4.3 Matrix requirements (work package 5)

The requirements of the E.C. from the Matrix are regarding planning a PED from bottom up. They need the roadmap to PED to be developed under the perspective of social, economic, and ecological sustainability.


Main agenda and issues for the energy community are very diverse. Goals and visions combine philosophical, social, ecological, technological, and technical aspects. The members are looking positively into the future, which is possible through the resilience of the actors and satisfaction with the organization of the E.C. as a facilitator, the association structure, and cultural embedding in “public networks”. Informed decision-making is required by the members since local capacity is very low. Self-determined ability to act through tolerance and appreciation for “dissenters”. Better perceive and sound out opinions impartially through attitude, approach, and abstraction. Forward-looking communication & technological infrastructure so that new tools for local efficiency can be developed. Technology vs. technology must be considered in the wider context. Designing for the future also means thinking about decisions and solutions in different directions. Creating points of contact between philosophically oriented and technology-oriented participants through interdisciplinary collaborative action. By looking at the past, documenting the status quo and surveying future visions, the diversity of solutions should be promoted. Age equality is important, which is why the opinion of young people is to be obtained through targeted marketing to prevent an age problem. Those are aspects not tackled, mapped, or organised by regular PED projects, therefore the requirements from the matrix have to be significantly enhanced, to meet the needs of communities.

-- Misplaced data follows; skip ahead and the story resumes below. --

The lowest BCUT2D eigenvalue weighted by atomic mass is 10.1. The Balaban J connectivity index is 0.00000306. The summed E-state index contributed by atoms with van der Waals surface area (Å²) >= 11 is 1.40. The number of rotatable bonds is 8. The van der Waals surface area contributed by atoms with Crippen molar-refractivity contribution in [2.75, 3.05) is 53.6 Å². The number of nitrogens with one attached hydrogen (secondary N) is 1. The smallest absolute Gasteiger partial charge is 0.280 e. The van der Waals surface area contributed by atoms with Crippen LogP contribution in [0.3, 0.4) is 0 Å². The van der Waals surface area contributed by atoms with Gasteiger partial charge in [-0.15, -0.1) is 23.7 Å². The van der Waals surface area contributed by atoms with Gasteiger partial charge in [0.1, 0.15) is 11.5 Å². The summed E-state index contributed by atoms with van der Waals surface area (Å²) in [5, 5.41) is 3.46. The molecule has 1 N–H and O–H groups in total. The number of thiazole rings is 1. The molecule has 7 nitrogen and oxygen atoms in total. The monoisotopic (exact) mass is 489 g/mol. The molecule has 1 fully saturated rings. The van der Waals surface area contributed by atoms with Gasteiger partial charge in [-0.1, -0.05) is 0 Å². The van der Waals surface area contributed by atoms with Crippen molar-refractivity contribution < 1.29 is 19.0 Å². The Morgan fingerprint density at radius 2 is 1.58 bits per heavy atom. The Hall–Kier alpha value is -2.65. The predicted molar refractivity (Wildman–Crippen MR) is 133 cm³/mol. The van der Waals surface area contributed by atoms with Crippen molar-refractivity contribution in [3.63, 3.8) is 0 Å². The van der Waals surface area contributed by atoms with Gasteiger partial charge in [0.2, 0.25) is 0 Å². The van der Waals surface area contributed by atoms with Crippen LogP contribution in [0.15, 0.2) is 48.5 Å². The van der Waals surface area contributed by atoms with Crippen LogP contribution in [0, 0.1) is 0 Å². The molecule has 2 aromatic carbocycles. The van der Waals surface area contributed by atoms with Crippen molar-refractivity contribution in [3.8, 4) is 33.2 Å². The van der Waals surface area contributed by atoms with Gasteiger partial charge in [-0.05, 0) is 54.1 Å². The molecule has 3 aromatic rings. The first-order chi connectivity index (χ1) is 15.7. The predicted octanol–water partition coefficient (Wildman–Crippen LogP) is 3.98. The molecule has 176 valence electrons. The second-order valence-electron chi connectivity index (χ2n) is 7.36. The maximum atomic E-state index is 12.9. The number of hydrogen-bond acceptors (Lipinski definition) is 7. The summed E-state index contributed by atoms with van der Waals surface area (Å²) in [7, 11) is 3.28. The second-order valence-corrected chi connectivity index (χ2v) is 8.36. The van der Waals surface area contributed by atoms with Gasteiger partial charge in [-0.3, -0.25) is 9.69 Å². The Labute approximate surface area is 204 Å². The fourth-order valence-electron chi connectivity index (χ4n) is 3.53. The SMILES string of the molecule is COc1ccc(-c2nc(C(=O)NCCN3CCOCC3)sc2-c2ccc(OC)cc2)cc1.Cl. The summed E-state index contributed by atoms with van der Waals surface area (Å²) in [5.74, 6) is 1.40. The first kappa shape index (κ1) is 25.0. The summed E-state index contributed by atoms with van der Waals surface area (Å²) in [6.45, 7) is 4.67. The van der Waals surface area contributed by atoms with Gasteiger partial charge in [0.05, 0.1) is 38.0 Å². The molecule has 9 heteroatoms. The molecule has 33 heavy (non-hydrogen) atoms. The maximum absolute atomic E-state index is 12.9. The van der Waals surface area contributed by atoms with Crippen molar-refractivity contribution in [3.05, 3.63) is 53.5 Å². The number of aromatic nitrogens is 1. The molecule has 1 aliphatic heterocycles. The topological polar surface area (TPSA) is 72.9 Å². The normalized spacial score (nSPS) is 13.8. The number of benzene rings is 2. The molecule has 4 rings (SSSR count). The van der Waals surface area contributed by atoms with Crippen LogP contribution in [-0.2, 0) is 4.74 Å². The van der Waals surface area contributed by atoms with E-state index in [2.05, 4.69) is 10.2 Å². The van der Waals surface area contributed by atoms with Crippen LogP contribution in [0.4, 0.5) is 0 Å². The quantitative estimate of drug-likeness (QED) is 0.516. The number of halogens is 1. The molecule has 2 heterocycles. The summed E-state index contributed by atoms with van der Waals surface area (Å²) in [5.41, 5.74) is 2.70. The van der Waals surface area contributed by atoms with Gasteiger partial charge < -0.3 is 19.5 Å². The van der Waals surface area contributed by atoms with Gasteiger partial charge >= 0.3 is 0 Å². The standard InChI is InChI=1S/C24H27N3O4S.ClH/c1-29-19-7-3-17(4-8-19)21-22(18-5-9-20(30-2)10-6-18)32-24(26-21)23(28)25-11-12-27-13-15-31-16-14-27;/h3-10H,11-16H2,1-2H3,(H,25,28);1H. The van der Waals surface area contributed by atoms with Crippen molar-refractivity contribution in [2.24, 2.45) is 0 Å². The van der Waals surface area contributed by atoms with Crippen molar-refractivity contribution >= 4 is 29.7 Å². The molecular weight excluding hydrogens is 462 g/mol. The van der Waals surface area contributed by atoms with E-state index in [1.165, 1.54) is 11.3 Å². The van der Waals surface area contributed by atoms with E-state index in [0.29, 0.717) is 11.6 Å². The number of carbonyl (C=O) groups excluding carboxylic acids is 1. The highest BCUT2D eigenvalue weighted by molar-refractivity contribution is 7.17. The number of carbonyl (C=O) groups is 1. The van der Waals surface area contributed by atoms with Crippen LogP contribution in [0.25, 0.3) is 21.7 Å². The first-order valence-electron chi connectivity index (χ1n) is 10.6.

4.4 stakeholder work (work package 6)